The album hit big in England and Europe, and the band soon made a triumphant return to Canada, where they were greeted with open arms, and primo gigs.
Sadly, the band didn’t last – tempers always run high among artistes, and I’m sure there were some memorable dustups before McKenna and Mendelson cut ties.
“There were a couple of posthumous reunions as “Mainline”, including two very successful tours of Australia, and the notorious “Bump and Grind Review” which yielded a live album “The Mainline Bump and Grind Review Live at the Victory” (recorded at Toronto’s famous Victory Burlesque Theatre) in 1972. A final album with Joe Mendelson entitled “No Substitutes” was released in 1975 to a poor reception, after which McKenna and Mendelson never played together again.” (Wikipedia)
Post MMM, McKenna never lacked for gigs, stepping in for a while as guitarist for Downchild Blues Band, Diamondback, and replacing Domenic Troiano in The Guess Who for a spell.
In the 90’s, McKenna formed Slidewinder with Mainline alumnus Ronnie Jacobs, eventually releasing “Mike McKenna and Slidewinder” in 1997, with Denny Gerrard back on bass, Rob McPhearson on keys and Bruce Brooker on drums.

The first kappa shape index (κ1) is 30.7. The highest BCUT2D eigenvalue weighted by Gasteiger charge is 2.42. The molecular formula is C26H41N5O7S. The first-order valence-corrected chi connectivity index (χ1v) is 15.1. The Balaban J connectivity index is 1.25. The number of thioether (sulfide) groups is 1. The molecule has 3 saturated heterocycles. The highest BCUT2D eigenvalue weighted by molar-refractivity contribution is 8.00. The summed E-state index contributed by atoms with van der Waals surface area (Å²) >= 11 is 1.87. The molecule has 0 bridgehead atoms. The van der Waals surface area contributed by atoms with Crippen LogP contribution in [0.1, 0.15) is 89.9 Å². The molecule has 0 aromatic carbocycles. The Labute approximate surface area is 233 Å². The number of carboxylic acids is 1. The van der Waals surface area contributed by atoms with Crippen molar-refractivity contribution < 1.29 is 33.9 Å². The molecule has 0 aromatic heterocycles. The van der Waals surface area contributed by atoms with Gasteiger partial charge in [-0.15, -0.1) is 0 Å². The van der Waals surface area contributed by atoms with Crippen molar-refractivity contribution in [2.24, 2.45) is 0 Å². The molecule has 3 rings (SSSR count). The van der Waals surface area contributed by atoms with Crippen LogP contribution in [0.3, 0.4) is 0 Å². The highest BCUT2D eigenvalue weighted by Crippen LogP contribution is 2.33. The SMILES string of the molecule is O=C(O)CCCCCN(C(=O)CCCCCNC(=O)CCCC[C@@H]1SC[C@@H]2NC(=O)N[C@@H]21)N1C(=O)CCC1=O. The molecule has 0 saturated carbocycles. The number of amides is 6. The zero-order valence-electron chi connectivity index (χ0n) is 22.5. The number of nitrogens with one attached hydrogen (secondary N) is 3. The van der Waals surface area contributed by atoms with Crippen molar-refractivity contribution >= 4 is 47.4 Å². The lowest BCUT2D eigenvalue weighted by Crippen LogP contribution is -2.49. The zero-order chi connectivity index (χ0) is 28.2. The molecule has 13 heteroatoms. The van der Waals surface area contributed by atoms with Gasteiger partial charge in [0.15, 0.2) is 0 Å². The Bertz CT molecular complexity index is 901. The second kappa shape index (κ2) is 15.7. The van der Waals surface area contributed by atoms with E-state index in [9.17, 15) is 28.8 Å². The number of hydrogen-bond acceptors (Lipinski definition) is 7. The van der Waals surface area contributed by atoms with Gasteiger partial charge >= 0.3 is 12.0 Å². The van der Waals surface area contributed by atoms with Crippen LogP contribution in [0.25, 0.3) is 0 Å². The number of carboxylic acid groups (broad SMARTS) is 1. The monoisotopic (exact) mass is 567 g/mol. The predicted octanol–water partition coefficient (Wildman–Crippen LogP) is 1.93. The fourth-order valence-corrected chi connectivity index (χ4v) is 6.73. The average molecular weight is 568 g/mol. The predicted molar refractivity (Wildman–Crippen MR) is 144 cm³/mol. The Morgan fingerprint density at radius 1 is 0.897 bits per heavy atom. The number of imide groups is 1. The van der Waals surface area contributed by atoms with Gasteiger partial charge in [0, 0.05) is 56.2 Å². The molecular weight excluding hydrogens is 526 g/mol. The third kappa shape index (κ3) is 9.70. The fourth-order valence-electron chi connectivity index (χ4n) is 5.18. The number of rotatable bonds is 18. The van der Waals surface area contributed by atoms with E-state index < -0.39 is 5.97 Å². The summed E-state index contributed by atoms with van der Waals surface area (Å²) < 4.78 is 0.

In 2001, Mainline reformed for a special, sold-out concert, marking the closing of the El Mocambo Tavern. Sans Mendelson, but with McKenna on guitar, Tony Nolasco on drums, Mike Harrison on bass, Ted Purdy on acoustic guitar, and Bob Adams on harmonica, the set was recorded and released on our own Jaimie Vernon’s Bullseye Records of Canada, as the CD, Last Show @ the Elmo.
In recent years, Mike’s occasionally reunited with Luke Gibson, lead singer of McKenna’s first recording act, Luke and the Apostles. On rare but much anticipated occasions, and with a revolving supporting cast of venerable musicians whose dues cards are fully stamped, it’s possible to catch the boys playing the best of Mainline and Apostles’ material to an audience that is still enthralled by the presence and talent of these Toronto mainstays.
Your chance to see them – along with a host of other players, all of whom are more than worthy of your time – is just a week away.
More than 20 local musicians will be gathering Sunday May 22, at the Black Swan Tavern, (154 Danforth, steps from the Broadview subway station) to help Mike celebrate his 70th birthday in style. The festivities begin around 6 pm, and will go on until everyone’s had a chance to raise a glass to the Maestro.
I’m expecting there’ll be a very good turnout for this event – that’s a whole lot of talent in one room. Don’t miss your chance to feast your ears, and honour a guitar legend.
Roxanne’s column appears here every Sunday
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Roxanne Tellier has been singing since she was 10 months old … no, really. Not like she’s telling anyone else how to live their lives, because she’s not judgmental, and most 10 month olds need a little more time to figure out how to hold a microphone. She has also been a vocalist with many acts, including Tangents, Lady, Performer, Mambo Jimi, and Delta Tango. In 2013 she co-hosted Bob Segarini’s podcast, The Bobcast, and, along with Bobert, will continue to seek out and destroy the people who cancelled ‘Bunheads’.